The separation of equity markets and the economy is often misunderstood by many market participants. Conventional wisdom suggests that they should move in tandem, yet the reality does not comply by such a simple explanation. Although short-term movements can align between the two, long-term economic (i.e., GDP) and equity market growth are separate entities that often lead, or lag, one another. This is less prevalent over longer periods and notably more relevant in the medium-term (12-24 months). The economic and market activity of the previous 18-months has provided an anomalous working example of such a relationship and there appears to be a catalyst brewing where we believe a shift may occur. More specifically, the current level, and direction, of global equity markets may be poised for short-term neutrality amidst an economic backdrop that remains poised for growth. This may undoubtedly create confusion but it’s important to note that it fits the mold of historical observations.
Maintaining a long-term perspective is often easier said than done. Short-term economic swings can easily trigger emotions that may force investors to act irrationally in how they interpret forthcoming economic growth or even how they interpret their equity market participation across investment portfolios. The reality of long-term success often stems from initially understanding the current state of the economy alongside a working example of how growth may transpire over the coming decade(s). One thing we can confidently say is that attempting to look through a crystal ball never works, but what does work is the ability to generate a historical perspective as a means of removing investors’ fears and biases about the future. We know, for example, that the COVID-19 pandemic caused a temporary and artificial pause in the U.S. economy’s ability to move near its long-term average growth rate. It was artificial in the sense that it was not an economic downturn caused by underlying systemic issues in the economy, hence why we observed an immediate jump post the trough in 2020. As we look ahead, the secular long-term growth path of the U.S. economy remains favorable for an eventual rise to its historical average growth rate. We believe this to be the case due to the current state of consumer strength, corporate balance sheet health, concentrated fiscal efforts, and an eventual full economic re-opening post COVID. Recoveries of this nature are often doubted by investors for reasons that are often subjective and distorted, which leads many investors to miss the initial stages of the recovery. We urge investors to focus on the long-term and remain objective in their decision making process.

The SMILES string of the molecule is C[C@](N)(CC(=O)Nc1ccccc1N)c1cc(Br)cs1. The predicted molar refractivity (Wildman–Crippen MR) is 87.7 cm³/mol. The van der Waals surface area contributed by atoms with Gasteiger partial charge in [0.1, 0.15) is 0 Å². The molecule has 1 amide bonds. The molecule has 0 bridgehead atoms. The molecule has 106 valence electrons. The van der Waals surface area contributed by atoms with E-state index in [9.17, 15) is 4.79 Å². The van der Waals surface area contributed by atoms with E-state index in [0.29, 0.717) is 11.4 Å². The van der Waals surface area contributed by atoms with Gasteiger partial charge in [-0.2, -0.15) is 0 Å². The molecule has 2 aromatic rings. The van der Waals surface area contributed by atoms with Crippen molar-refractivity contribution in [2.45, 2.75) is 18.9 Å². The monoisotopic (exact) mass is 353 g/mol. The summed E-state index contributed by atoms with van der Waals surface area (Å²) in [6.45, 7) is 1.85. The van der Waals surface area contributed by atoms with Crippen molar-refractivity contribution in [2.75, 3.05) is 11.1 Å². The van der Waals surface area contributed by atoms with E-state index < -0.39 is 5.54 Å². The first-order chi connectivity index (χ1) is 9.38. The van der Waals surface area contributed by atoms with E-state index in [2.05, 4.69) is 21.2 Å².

Edison Byzyka, CFA – Chief Investment Officer – Credent Wealth Management
Source: Bloomberg. The opinions voiced in this material are for general information only and are not intended to provide specific advice or recommendations for any individual. Advice offered through CX Institutional, a registered investment advisor.